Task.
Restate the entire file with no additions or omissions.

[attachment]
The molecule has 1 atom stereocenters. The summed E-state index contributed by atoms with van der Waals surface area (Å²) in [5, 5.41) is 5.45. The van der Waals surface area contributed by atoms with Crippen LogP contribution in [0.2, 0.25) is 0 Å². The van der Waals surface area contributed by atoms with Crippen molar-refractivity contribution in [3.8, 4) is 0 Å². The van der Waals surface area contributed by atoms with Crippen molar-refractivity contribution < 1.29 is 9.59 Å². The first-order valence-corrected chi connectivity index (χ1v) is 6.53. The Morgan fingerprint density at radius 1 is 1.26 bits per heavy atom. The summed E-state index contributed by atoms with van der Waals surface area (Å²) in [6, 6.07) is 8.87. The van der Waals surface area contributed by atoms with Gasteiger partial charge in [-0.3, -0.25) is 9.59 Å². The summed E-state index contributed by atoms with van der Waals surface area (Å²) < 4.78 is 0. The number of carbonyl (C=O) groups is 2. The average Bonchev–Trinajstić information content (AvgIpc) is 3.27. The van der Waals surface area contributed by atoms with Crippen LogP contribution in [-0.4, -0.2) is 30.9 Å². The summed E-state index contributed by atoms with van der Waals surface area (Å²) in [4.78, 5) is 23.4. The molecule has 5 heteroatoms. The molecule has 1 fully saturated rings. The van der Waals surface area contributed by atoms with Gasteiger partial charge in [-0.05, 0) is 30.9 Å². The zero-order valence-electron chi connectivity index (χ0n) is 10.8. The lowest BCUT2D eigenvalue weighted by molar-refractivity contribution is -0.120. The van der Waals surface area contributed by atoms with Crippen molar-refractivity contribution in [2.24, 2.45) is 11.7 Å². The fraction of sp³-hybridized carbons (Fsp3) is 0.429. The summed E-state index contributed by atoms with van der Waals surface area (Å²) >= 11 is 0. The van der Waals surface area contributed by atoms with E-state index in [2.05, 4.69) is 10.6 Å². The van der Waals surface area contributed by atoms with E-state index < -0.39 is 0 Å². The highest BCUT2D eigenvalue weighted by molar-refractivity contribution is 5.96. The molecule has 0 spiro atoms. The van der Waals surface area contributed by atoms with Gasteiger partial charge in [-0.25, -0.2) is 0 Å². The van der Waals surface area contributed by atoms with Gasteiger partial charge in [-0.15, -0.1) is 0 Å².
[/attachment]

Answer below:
The molecule has 1 atom stereocenters. The summed E-state index contributed by atoms with van der Waals surface area (Å²) in [5, 5.41) is 5.45. The van der Waals surface area contributed by atoms with Crippen LogP contribution in [0.2, 0.25) is 0 Å². The van der Waals surface area contributed by atoms with Crippen molar-refractivity contribution in [3.8, 4) is 0 Å². The van der Waals surface area contributed by atoms with Crippen molar-refractivity contribution < 1.29 is 9.59 Å². The first-order valence-corrected chi connectivity index (χ1v) is 6.53. The Morgan fingerprint density at radius 1 is 1.26 bits per heavy atom. The summed E-state index contributed by atoms with van der Waals surface area (Å²) in [6, 6.07) is 8.87. The van der Waals surface area contributed by atoms with Gasteiger partial charge in [-0.3, -0.25) is 9.59 Å². The summed E-state index contributed by atoms with van der Waals surface area (Å²) < 4.78 is 0. The number of carbonyl (C=O) groups is 2. The average Bonchev–Trinajstić information content (AvgIpc) is 3.27. The van der Waals surface area contributed by atoms with Crippen LogP contribution in [-0.4, -0.2) is 30.9 Å². The summed E-state index contributed by atoms with van der Waals surface area (Å²) in [4.78, 5) is 23.4. The molecule has 5 heteroatoms. The molecule has 1 fully saturated rings. The van der Waals surface area contributed by atoms with Gasteiger partial charge in [-0.05, 0) is 30.9 Å². The zero-order valence-electron chi connectivity index (χ0n) is 10.8. The lowest BCUT2D eigenvalue weighted by molar-refractivity contribution is -0.120. The van der Waals surface area contributed by atoms with Crippen molar-refractivity contribution in [2.24, 2.45) is 11.7 Å². The fraction of sp³-hybridized carbons (Fsp3) is 0.429. The summed E-state index contributed by atoms with van der Waals surface area (Å²) >= 11 is 0. The van der Waals surface area contributed by atoms with E-state index in [2.05, 4.69) is 10.6 Å². The van der Waals surface area contributed by atoms with E-state index < -0.39 is 0 Å². The highest BCUT2D eigenvalue weighted by molar-refractivity contribution is 5.96. The molecule has 0 spiro atoms. The van der Waals surface area contributed by atoms with Gasteiger partial charge in [-0.25, -0.2) is 0 Å². The van der Waals surface area contributed by atoms with Gasteiger partial charge in [-0.15, -0.1) is 0 Å².